equal to that of lead, and the sinkers would float instead of sinking. This might be the case were water as compressible as air, and if the lead could escape compression; but the amount of pressure that will double the density of air will increase that of water by only one twenty-thousandth part, and it would require the pressure of more than two hundred thousand atmospheres to squeeze water to the density of lead. The deepest water, five thousand fathoms, is not subject to a pressure that can raise its density as much as one-twentieth part. Moreover, the weight of lead is increased by pressure much faster than that of water, so that, however dense the water may be, it would have to encounter a still denser lead. This objection, however, fallacious as it has been shown to be, has been admitted by persons of high authority, of course without sufficient thought.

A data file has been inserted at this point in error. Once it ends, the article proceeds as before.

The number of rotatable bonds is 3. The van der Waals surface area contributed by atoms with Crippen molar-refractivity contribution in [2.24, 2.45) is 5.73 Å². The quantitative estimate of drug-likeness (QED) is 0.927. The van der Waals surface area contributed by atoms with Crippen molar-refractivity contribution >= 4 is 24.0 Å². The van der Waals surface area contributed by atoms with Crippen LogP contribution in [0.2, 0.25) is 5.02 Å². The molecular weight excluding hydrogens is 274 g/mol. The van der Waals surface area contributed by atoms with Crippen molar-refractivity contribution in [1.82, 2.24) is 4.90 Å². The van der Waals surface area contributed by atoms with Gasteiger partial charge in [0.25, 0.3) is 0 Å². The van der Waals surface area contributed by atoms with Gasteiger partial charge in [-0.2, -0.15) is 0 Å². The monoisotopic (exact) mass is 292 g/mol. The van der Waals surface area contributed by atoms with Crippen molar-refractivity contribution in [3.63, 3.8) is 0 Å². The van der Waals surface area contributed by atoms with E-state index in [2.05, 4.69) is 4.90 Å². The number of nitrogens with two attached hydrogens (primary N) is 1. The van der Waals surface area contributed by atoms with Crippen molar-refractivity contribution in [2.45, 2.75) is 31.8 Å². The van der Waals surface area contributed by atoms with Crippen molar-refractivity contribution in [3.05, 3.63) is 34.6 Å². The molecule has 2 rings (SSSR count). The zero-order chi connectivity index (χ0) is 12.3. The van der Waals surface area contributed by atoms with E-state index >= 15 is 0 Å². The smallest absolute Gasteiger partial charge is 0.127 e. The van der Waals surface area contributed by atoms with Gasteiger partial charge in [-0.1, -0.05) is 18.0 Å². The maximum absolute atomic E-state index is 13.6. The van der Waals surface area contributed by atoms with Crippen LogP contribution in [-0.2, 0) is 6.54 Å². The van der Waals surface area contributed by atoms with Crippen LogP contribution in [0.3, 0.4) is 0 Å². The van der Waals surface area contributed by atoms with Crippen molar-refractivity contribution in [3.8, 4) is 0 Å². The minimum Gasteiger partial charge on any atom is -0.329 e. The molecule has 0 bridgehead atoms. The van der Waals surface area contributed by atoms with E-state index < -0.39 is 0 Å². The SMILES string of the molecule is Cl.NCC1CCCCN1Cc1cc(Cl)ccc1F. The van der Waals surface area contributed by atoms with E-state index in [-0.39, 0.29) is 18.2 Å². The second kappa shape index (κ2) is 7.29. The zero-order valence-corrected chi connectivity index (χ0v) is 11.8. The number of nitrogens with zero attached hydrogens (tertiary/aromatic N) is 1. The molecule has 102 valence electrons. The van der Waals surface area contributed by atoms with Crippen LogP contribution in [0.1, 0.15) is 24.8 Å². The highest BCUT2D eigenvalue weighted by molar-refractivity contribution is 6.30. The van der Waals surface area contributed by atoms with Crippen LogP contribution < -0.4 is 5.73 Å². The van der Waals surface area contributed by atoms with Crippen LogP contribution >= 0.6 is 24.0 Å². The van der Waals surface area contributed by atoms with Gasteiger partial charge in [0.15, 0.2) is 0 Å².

A more real but exaggerated objection to the trustworthiness of deep soundings is founded on the existence of currents likely to cause deviations in the direction of the line, and to change the position of the ship. There is no doubt concerning surface-currents; they are observed and measured every day, and form an important factor in the navigator's daily reckoning. It has been inferred that they may be complemented by return under-currents which will be harder to deal with because they can not be so easily detected and measured. Soundings taken in the presence of such currents are, it must be admitted, less to be relied upon than those taken in manifestly quiet waters; but the extent of under-currents has been very much exaggerated. By far the greater part of the ocean is, for sounding purposes, practically still water. The surface-currents of any importance are easily recognized, and so also are the under-currents. Just as a physician can, by bringing his experience to bear on the sounds transmitted to him by the stethoscope, divine what is taking place inside the body of his patient, so the experienced seaman can, by observing the behavior of his sounding-line, form a fair diagnosis of what is taking place in the depths of the sea. When the sinker passes into a belt of under-current, the fact is very soon apparent; but, even with the greatest care, soundings taken under such circumstances are of doubtful value, unless bottom is brought up. In the latter case, we know the depth is not greater than the length of line used, and a correction, suggested by observation and experience, may be applied, which will bring our estimate of the depth very near the truth. It is evident that this can not be satisfactorily done by the sounding-line alone, and it early occurred to those who thought on the subject that the method which promised most success was that which should give the depth in terms of the height of the column of water; in other words, the barometrical measurement of altitudes was extended from the land to the sea. The instruments which have been suggested for this purpose are constructed with a view to record the amount of compression produced on a given mass of a certain elastic substance.